2017-12-01

    1. Working BackgroundCurrent Status of Geological Prospecting: Detecting boundaries and bottoms, making ore search nearby; Seeing the stars, not seeing the Moon; Deep prospecting, undesirable results. The reasons of these problems are the regional metallogenic backgroud unclear and the metallogenic backgroud of the exploration regions unknown. Accordingly, Development and Research Center, CGS organized a geological setting research, in detail investigate metallogenic geological features and acquire mineralization information. 2. Technical SchemeCore research content is prediction elements of Metallogenic Structure. Adopt unified technical requirements from top to bottom, and technical route from bottom to top; Divide elements of mineral forecast and characteristics of geological structure into five elements for research and expression; Make full use of geophysical, geochemical and remote sensing inferences for the interpretation of macro information. After eight years the great project was completed. 3. Main AchievementsInnovation of basic maps compilation content of geological background, reinforce of geological structure data base of potentiality valuation. Preparation of geotectonic facies maps in different scales and professions, providing brand-new geologic background for potentiality assessment, promoting Chinese geotectonic research to the new height. Preparation of 3,375 geological structure thematic base maps of detecting working area in 6 kinds of prediction methods, providing base working maps, rock assemblage, structure of the protolith of geologic body / mineralization / ore controlling for mineral prediction of 25 ores. Enrichment and development of geotectonic facies analysis method, establishment of metallogenic background research thoughts and approach system for assessment of national mineral resources potentiality for the first time. 4. Application EffectOrientation——More and better results with less effort. Positioning——Have a definite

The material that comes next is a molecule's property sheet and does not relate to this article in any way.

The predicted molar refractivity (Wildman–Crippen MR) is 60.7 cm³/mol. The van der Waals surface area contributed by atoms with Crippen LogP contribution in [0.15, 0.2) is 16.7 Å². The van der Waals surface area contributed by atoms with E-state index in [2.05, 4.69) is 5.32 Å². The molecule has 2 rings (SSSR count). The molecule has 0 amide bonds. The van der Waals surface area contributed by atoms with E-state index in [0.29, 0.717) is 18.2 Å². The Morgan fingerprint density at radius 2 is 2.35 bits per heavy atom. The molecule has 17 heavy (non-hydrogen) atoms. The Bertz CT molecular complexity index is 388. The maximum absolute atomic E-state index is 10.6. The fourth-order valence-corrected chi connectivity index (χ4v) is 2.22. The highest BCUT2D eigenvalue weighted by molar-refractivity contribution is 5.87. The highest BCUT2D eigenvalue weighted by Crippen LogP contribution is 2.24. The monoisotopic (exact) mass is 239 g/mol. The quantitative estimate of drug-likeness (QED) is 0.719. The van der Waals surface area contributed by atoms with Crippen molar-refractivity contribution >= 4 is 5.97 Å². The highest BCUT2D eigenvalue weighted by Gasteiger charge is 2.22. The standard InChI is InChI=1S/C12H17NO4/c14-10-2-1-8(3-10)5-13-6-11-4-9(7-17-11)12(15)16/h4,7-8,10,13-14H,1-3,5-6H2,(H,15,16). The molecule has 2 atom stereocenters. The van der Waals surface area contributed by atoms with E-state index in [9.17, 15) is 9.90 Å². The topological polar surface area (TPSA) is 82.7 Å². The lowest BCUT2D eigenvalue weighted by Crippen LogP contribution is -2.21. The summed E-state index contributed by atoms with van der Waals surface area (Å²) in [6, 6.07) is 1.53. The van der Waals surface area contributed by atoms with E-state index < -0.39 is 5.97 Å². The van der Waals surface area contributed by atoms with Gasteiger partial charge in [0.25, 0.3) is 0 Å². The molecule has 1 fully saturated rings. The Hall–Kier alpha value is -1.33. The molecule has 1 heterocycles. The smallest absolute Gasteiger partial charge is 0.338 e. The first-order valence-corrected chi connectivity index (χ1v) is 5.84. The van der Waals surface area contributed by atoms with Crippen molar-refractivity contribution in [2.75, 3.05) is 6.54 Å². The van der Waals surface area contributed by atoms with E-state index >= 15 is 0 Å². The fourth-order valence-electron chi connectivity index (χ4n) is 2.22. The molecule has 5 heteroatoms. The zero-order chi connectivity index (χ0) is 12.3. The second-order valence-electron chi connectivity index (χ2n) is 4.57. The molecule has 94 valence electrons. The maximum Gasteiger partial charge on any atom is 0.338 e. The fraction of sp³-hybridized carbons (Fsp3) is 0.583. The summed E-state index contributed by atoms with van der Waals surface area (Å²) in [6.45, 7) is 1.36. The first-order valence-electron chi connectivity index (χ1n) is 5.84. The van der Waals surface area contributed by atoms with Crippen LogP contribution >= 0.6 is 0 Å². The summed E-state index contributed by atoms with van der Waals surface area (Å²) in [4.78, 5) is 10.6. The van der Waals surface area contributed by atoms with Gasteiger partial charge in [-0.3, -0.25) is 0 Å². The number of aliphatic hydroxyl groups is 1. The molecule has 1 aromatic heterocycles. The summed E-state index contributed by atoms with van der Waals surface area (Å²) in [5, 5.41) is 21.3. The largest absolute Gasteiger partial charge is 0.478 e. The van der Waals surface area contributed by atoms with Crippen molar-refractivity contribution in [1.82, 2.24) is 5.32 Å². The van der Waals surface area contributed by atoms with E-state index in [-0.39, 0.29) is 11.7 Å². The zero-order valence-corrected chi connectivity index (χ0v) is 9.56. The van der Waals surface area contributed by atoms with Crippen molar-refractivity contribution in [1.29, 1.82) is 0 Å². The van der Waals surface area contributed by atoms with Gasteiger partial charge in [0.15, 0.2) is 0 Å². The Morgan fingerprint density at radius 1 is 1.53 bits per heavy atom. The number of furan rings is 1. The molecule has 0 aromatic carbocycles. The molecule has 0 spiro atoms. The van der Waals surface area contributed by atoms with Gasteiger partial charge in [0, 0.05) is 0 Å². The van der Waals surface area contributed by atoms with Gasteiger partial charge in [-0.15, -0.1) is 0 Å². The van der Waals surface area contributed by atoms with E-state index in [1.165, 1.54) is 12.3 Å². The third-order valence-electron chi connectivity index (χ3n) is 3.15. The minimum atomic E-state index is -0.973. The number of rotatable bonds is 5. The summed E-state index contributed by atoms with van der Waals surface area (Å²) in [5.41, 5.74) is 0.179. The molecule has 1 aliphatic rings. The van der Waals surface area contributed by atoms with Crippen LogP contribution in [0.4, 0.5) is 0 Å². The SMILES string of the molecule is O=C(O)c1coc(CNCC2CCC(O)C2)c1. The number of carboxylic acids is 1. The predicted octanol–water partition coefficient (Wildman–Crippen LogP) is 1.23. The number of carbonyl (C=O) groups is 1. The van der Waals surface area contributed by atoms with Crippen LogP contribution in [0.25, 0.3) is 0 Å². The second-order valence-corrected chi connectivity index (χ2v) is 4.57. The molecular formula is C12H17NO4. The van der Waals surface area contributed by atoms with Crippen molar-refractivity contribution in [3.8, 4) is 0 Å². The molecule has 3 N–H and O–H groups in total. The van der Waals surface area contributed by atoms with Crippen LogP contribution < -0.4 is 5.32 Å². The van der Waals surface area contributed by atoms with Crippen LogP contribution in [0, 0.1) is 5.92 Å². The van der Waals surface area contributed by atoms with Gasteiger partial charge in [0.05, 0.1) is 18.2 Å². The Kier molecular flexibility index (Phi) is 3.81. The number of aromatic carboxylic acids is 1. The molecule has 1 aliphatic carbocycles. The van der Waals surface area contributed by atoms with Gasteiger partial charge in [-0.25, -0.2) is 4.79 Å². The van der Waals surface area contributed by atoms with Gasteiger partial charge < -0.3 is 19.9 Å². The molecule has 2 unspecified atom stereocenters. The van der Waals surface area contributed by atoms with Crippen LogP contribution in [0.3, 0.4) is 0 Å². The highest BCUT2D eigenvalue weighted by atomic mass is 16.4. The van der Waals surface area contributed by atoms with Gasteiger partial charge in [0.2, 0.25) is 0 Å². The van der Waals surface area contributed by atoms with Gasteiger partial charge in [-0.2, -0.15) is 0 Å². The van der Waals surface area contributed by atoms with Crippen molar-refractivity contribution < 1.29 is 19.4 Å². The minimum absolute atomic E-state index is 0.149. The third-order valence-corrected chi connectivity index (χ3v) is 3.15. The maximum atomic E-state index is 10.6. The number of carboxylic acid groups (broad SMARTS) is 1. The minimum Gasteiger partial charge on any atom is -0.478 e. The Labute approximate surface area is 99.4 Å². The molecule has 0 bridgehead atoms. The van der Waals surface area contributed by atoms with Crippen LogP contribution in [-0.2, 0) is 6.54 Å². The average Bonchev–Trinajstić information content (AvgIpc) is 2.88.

15. The Europa Global Geologic Map

    Science.gov (United States)

    Leonard, E. J.; Patthoff, D. A.; Senske, D. A.; Collins, G. C.

    2018-06-01

    The Europa Global Geologic Map reveals three periods in Europa's surface history as well as an interesting distribution of microchaos. We will discuss the mapping and the interesting implications of our analysis of Europa's surface.

  16. Terrestrial and Lunar Geological Terminology

    Science.gov (United States)

    Schrader, Christian

    2009-01-01

    This section is largely a compilation of defining geological terms concepts. Broader topics, such as the ramifications for simulant design and in situ resource utilization, are included as necessary for context.

  17. The geological map of Uruguay

    International Nuclear Information System (INIS)

    Bossi, J.; Ferrando, L.; Fernandez, A.; Elizalde, G.; Morales, H.; Ledesma, J.; Carballo, E.; Medina, E.; Ford, I.; Montana, J.

    1975-01-01

    The geological map of Uruguay is about the morphological characteristics of the soil such as rocks, sediments and granites belong to different periods. These periods are the proterozoic, paleozoic, permian, mesozoic, jurassic, cretaceous, cenozoic and holocene.

  18. Planetary Geologic Mapping Handbook - 2009

    Science.gov (United States)

    Tanaka, K. L.; Skinner, J. A.; Hare, T. M.

    2009-01-01